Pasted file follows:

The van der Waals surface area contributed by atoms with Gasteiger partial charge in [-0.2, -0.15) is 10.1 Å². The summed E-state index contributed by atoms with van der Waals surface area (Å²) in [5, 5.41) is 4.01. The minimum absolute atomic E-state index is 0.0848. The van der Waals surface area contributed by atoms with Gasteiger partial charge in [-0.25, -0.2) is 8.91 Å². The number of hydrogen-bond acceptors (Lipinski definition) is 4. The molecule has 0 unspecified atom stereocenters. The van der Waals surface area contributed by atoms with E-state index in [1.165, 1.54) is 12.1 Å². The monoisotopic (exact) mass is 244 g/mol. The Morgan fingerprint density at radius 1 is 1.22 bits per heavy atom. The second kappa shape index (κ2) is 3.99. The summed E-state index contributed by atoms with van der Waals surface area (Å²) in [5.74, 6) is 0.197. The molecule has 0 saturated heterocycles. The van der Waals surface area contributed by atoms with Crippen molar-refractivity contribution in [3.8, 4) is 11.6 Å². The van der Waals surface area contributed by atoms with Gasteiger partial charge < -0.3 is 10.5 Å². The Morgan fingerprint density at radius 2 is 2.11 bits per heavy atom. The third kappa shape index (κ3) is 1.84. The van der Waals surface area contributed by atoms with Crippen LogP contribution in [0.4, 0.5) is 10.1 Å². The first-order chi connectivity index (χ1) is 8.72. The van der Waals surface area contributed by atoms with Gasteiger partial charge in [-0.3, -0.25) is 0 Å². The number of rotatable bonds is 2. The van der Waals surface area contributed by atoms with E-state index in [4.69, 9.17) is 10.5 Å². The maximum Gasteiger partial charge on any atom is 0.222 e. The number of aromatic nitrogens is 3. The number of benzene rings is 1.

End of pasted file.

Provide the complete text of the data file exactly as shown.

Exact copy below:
The van der Waals surface area contributed by atoms with Gasteiger partial charge in [-0.2, -0.15) is 10.1 Å². The summed E-state index contributed by atoms with van der Waals surface area (Å²) in [5, 5.41) is 4.01. The minimum absolute atomic E-state index is 0.0848. The van der Waals surface area contributed by atoms with Gasteiger partial charge in [-0.25, -0.2) is 8.91 Å². The number of hydrogen-bond acceptors (Lipinski definition) is 4. The molecule has 0 unspecified atom stereocenters. The van der Waals surface area contributed by atoms with E-state index in [1.165, 1.54) is 12.1 Å². The monoisotopic (exact) mass is 244 g/mol. The Morgan fingerprint density at radius 1 is 1.22 bits per heavy atom. The second kappa shape index (κ2) is 3.99. The summed E-state index contributed by atoms with van der Waals surface area (Å²) in [5.74, 6) is 0.197. The molecule has 0 saturated heterocycles. The van der Waals surface area contributed by atoms with Crippen molar-refractivity contribution in [3.8, 4) is 11.6 Å². The van der Waals surface area contributed by atoms with Gasteiger partial charge < -0.3 is 10.5 Å². The Morgan fingerprint density at radius 2 is 2.11 bits per heavy atom. The third kappa shape index (κ3) is 1.84. The van der Waals surface area contributed by atoms with Crippen LogP contribution in [0.4, 0.5) is 10.1 Å². The first-order chi connectivity index (χ1) is 8.72. The van der Waals surface area contributed by atoms with Gasteiger partial charge in [-0.3, -0.25) is 0 Å². The number of rotatable bonds is 2. The van der Waals surface area contributed by atoms with E-state index in [4.69, 9.17) is 10.5 Å². The maximum Gasteiger partial charge on any atom is 0.222 e. The number of aromatic nitrogens is 3. The number of benzene rings is 1.